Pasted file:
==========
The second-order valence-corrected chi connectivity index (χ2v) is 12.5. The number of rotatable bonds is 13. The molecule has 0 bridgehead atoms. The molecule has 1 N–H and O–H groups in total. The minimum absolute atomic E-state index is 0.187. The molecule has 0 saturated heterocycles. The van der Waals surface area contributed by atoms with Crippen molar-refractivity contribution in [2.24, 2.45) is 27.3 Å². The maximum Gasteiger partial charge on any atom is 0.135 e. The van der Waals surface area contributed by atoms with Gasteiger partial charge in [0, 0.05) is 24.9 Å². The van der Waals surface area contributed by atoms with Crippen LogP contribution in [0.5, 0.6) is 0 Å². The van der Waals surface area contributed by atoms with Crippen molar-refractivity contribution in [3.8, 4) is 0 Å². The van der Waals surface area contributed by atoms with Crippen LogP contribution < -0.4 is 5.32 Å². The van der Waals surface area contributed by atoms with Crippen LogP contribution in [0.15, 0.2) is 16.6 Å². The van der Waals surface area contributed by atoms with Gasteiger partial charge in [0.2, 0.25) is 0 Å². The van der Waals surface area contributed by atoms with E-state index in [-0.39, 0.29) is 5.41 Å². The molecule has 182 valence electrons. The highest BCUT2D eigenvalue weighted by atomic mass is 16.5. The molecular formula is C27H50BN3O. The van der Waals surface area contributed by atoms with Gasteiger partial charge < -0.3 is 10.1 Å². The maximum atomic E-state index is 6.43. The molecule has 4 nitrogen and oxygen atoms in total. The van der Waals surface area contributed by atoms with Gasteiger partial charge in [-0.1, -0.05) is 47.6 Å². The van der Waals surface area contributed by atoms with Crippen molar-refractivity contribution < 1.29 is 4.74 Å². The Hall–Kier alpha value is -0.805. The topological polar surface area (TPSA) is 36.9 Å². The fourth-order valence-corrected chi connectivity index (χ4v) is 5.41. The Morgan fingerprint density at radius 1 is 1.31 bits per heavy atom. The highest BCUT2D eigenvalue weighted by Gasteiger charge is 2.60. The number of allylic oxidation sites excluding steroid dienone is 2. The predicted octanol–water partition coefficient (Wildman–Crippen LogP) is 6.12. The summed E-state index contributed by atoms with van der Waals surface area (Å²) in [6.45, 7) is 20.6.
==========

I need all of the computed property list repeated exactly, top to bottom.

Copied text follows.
The second-order valence-corrected chi connectivity index (χ2v) is 12.5. The number of rotatable bonds is 13. The molecule has 0 bridgehead atoms. The molecule has 1 N–H and O–H groups in total. The minimum absolute atomic E-state index is 0.187. The molecule has 0 saturated heterocycles. The van der Waals surface area contributed by atoms with Crippen molar-refractivity contribution in [2.24, 2.45) is 27.3 Å². The maximum Gasteiger partial charge on any atom is 0.135 e. The van der Waals surface area contributed by atoms with Gasteiger partial charge in [0, 0.05) is 24.9 Å². The van der Waals surface area contributed by atoms with Crippen LogP contribution in [0.5, 0.6) is 0 Å². The van der Waals surface area contributed by atoms with Crippen molar-refractivity contribution in [3.8, 4) is 0 Å². The van der Waals surface area contributed by atoms with Crippen LogP contribution < -0.4 is 5.32 Å². The van der Waals surface area contributed by atoms with Crippen LogP contribution in [0.15, 0.2) is 16.6 Å². The van der Waals surface area contributed by atoms with Gasteiger partial charge in [0.2, 0.25) is 0 Å². The van der Waals surface area contributed by atoms with E-state index in [-0.39, 0.29) is 5.41 Å². The molecule has 182 valence electrons. The highest BCUT2D eigenvalue weighted by atomic mass is 16.5. The molecular formula is C27H50BN3O. The van der Waals surface area contributed by atoms with Gasteiger partial charge < -0.3 is 10.1 Å². The maximum atomic E-state index is 6.43. The molecule has 4 nitrogen and oxygen atoms in total. The van der Waals surface area contributed by atoms with Gasteiger partial charge in [-0.1, -0.05) is 47.6 Å². The van der Waals surface area contributed by atoms with Crippen molar-refractivity contribution < 1.29 is 4.74 Å². The Hall–Kier alpha value is -0.805. The topological polar surface area (TPSA) is 36.9 Å². The fourth-order valence-corrected chi connectivity index (χ4v) is 5.41. The Morgan fingerprint density at radius 1 is 1.31 bits per heavy atom. The highest BCUT2D eigenvalue weighted by Gasteiger charge is 2.60. The number of allylic oxidation sites excluding steroid dienone is 2. The predicted octanol–water partition coefficient (Wildman–Crippen LogP) is 6.12. The summed E-state index contributed by atoms with van der Waals surface area (Å²) in [6.45, 7) is 20.6.